New York City has a plethora of co-ops and condos. There are distinct differences between the two. It is not discussed often, but with the different ownership structures, there is a vast disparity between the closing costs for a co-op and condo. Purchasers should prepare to pay a markedly higher amount for condos.
Condos most closely align with what one thinks about home ownership. That is, owning real property. Co-ops are more akin to owning shares in a corporation. We provide a breakdown in order for buyers to better understand where the difference lies.
Mortgage recording tax
This is typically a condo buyers largest closing cost. The state and city both impose a charge on both new and refinanced mortgages, with the percentage increasing with the mortgage balance.
The tax rate ranges from 2.05% for mortgage balances less than $500,000 and increases to 2.175% for loan amounts greater than this amount. The tax rises to 2.8% for mortgages greater than $500,000 on certain properties, but this does not apply to condos.
With the city’s $945,000 median condo selling price ($1.6 million in Manhattan) based on the Real Estate Board on New York’s (REBNY) third quarter report, the recording tax comes out to quite a bit of money due at closing. For instance, assuming the $945,000 price and a 20% down payment, buyers owe more than $16,000.
Co-op buyers do not have to pay this tax since they are not buying real property. Rather, you purchase shares in a corporation and receive a proprietary lease that allows you to live in the unit.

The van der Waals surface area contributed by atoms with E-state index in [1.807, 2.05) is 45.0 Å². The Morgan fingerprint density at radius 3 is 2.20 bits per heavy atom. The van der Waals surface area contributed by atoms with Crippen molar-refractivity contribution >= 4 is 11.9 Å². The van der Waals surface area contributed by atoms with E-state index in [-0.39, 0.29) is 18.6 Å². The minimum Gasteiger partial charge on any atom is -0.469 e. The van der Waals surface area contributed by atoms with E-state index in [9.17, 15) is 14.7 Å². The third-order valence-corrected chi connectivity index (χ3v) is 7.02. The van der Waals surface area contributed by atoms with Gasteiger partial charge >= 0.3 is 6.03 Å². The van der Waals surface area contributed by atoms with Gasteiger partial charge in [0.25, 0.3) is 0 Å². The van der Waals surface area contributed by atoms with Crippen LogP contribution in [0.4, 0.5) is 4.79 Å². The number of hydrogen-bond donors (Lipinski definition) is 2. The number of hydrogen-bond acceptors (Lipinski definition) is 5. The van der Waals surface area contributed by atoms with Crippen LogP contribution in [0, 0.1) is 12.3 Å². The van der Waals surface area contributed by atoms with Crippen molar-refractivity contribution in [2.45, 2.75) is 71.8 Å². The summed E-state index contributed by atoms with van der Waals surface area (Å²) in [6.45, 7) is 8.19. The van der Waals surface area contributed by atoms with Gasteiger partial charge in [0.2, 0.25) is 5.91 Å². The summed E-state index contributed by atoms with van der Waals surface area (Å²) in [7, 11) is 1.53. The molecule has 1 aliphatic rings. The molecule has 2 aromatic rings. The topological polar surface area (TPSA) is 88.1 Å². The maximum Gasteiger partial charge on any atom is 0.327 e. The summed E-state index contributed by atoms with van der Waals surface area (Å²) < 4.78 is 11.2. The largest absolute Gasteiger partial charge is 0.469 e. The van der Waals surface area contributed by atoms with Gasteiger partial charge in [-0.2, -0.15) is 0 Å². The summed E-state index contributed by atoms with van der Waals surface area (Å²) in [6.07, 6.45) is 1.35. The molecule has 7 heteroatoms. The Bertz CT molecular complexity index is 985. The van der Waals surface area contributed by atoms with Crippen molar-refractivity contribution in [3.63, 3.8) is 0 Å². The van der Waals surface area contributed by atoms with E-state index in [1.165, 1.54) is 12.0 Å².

Lenders require condo buyers to buy title insurance in order to provide protection against future claims that arise from title disputes. The insurance company bases the premium amount as a percentage of the purchase price.
Aside from lender’s title insurance, an owner can also purchase title insurance. The former’s premium declines as the mortgage balance decrease while the owner’s policy protects you for the full purchase price or, if you choose, the property’s market value.
However, lenders do not require co-ops owners to buy title insurance.
Real estate taxes
While only condo owners bear responsibility for mortgage taxes and title insurance, both pay real estate taxes. If you choose to pay the tax on your own, you do not have to set up an escrow account. This means you have to budget accordingly. However, if you roll it into your mortgage payment, the lender is going to require you to put a certain amount aside at the time of your closing. This means you have to come up with potentially several months’ worth of taxes.
A co-op’s taxes are based on the number of shares you own. Hence, you pay this with your monthly maintenance fee.
It is a minor amount, but mortgage and deed recording fees are generally lower for co-ops. Co-op buyers are likely to save a couple of hundred dollars, but you are likely to spend any savings you realize on higher board fees.